Most cited references52

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          Population-based norms for the Mini-Mental State Examination by age and educational level.

          To report the distribution of Mini-Mental State Examination (MMSE) scores by age and educational level. National Institute of Mental Health Epidemiologic Catchment Area Program surveys conducted between 1980 and 1984. Community populations in New Haven, Conn; Baltimore, Md; St Louis, Mo; Durham, NC; and Los Angeles, Calif. A total of 18,056 adult participants selected by probability sampling within census tracts and households. Summary scores for the MMSE are given in the form of mean, median, and percentile distributions specific for age and educational level. The MMSE scores were related to both age and educational level. There was an inverse relationship between MMSE scores and age, ranging from a median of 29 for those 18 to 24 years of age, to 25 for individuals 80 years of age and older. The median MMSE score was 29 for individuals with at least 9 years of schooling, 26 for those with 5 to 8 years of schooling, and 22 for those with 0 to 4 years of schooling. Cognitive performance as measured by the MMSE varies within the population by age and education. The cause of this variation has yet to be determined. Mini-Mental State Examination scores should be used to identify current cognitive difficulties and not to make formal diagnoses. The results presented should prove to be useful to clinicians who wish to compare an individual patient's MMSE scores with a population reference group and to researchers making plans for new studies in which cognitive status is a variable of interest.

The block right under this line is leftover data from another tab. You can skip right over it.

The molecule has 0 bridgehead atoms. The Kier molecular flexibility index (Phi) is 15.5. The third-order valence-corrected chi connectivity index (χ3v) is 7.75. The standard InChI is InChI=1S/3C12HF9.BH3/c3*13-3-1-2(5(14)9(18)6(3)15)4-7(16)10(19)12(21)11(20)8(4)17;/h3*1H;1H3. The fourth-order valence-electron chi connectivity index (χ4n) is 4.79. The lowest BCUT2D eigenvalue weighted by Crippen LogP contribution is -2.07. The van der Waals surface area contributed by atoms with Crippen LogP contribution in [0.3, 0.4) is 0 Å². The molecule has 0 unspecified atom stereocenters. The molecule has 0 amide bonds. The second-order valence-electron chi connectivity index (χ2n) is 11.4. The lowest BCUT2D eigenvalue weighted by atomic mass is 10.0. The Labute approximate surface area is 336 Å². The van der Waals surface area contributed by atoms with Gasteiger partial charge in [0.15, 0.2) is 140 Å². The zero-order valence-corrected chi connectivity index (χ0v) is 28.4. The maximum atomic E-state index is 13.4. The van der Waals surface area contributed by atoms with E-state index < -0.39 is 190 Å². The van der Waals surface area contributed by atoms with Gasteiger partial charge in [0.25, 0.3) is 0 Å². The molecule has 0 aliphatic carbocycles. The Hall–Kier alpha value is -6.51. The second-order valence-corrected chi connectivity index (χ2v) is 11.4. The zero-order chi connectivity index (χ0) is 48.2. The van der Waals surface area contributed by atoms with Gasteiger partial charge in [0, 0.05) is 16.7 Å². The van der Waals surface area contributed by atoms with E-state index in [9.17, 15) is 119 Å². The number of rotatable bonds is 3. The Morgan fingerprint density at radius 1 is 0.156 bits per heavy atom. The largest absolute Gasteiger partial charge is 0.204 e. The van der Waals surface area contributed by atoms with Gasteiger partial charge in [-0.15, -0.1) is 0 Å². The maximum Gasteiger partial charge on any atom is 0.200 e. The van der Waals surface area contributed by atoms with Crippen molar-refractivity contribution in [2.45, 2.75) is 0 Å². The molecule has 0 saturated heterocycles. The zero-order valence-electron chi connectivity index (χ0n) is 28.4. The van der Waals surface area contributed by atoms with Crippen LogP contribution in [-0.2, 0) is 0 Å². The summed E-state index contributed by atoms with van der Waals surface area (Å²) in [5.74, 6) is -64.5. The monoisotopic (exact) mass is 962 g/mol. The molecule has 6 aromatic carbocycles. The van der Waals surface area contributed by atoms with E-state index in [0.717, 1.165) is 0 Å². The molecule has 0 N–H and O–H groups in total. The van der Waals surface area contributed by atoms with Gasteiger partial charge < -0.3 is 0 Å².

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            The role of cerebral ischemia in Alzheimer's disease.